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British Industrial History

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Archibald McMillan and Sons

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Archibald McMillan and Sons of Dumbarton were shipbuilders

1834 Archibald McMillan and his son John began shipbuilding in 1834

1838 they moved to larger premises on the north bank which enabled them to scale-up production.

1846 they acquired the premises known as the Dockyard (previously occupied by James MacAlister), containing one of the oldest dry-docks on the Clyde, which the firm enlarged.

1854 Archibald McMillan died

1860s The yard mainly made small wooden barques before building sugar traders and then iron sailing ships.

1865 See 1865 Clyde Shipbuilders for detail of the tonnage produced

1867 John McMillan, Senior extended the yard by purchasing more land.

1868 John brought his sons, Robert and John, into the Company

1868 Built the largest sailing ship of its day - the Peter Stuart

1873 Again built the largest sailing ship of its day - the Thomasina MacLellan

1874 Again built the largest sailing ship of its day - the Stuart Hahneman

1877 Launched SS Grangemouth. [1]

1880s The yard began to specialise in steel steamers and sailing ships for British and German companies.

1888 Glasgow Exhibition. Description of their exhibits in The Engineer [2]

1888 On the death of John junior, his brother James McMillan was brought into the company

1889 See 1889 Shipbuilding Statistics for detail of the tonnage produced

1890 Took limited company status. 'very old established business' [3]

1901 There was a fire at the yard which caused serious damage to many of the yard's buildings.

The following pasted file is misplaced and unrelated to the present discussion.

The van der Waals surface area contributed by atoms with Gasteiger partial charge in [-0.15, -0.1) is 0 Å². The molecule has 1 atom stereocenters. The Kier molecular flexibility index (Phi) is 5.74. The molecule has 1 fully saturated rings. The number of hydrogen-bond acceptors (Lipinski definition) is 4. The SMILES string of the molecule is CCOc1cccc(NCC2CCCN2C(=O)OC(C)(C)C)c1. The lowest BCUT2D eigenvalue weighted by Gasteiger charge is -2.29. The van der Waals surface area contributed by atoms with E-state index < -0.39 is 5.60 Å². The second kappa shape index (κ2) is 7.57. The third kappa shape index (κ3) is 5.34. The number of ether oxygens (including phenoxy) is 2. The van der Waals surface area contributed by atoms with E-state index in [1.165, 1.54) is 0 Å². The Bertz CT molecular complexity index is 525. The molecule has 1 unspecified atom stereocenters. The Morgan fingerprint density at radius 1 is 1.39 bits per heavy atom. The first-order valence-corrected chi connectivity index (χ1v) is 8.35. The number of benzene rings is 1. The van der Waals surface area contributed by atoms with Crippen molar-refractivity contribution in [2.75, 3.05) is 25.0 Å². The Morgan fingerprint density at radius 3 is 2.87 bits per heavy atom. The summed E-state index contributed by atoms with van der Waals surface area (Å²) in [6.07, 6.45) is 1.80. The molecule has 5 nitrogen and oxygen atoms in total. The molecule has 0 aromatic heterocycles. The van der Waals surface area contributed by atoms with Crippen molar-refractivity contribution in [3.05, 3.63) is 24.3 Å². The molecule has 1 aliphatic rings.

1911 Robert Macmillan died and his eldest son William Macleod Macmillan took over.

WWI The yard built "Flower" class sloops, paddle minesweepers and small feet oilers for the Admiralty. William Macleod Macmillan was killed during the War serving in France. He was succeeded by James Macmilan. During the war the yard also built four "A" and "B" type tramps, one "AO" tanker and a standard coaster for the Shipping Controller.

1916 Owen Philipps and William Pirrie acquired the yard through the Lamport and Holt company which passed the management to Harland and Wolff.

1915-1930 The yard began making tankers for a number of companies including Lamport and Holt.

1918 Lamport and Holt bought a controlling interest in the yard [4].

From 1919-30 the yard, which had been modernised and expanded, involving significant investment, made 23 further ships. However, each ship returned smaller and smaller profits and eventually the yard closed in March 1930.

1932 The yard was purchased by National Shipbuilders Security in April.

1937 The yard was demolished and the site was redeveloped for other uses.

See Also

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Sources of Information

  1. The Engineer 1877/09/14
  2. The Engineer 1888/05/11 p389
  3. The Engineer 1890/02/28 1890 p171
  4. The Times, 12 April 1918
  • British Shipbuilding Yards. 3 vols by Norman L. Middlemiss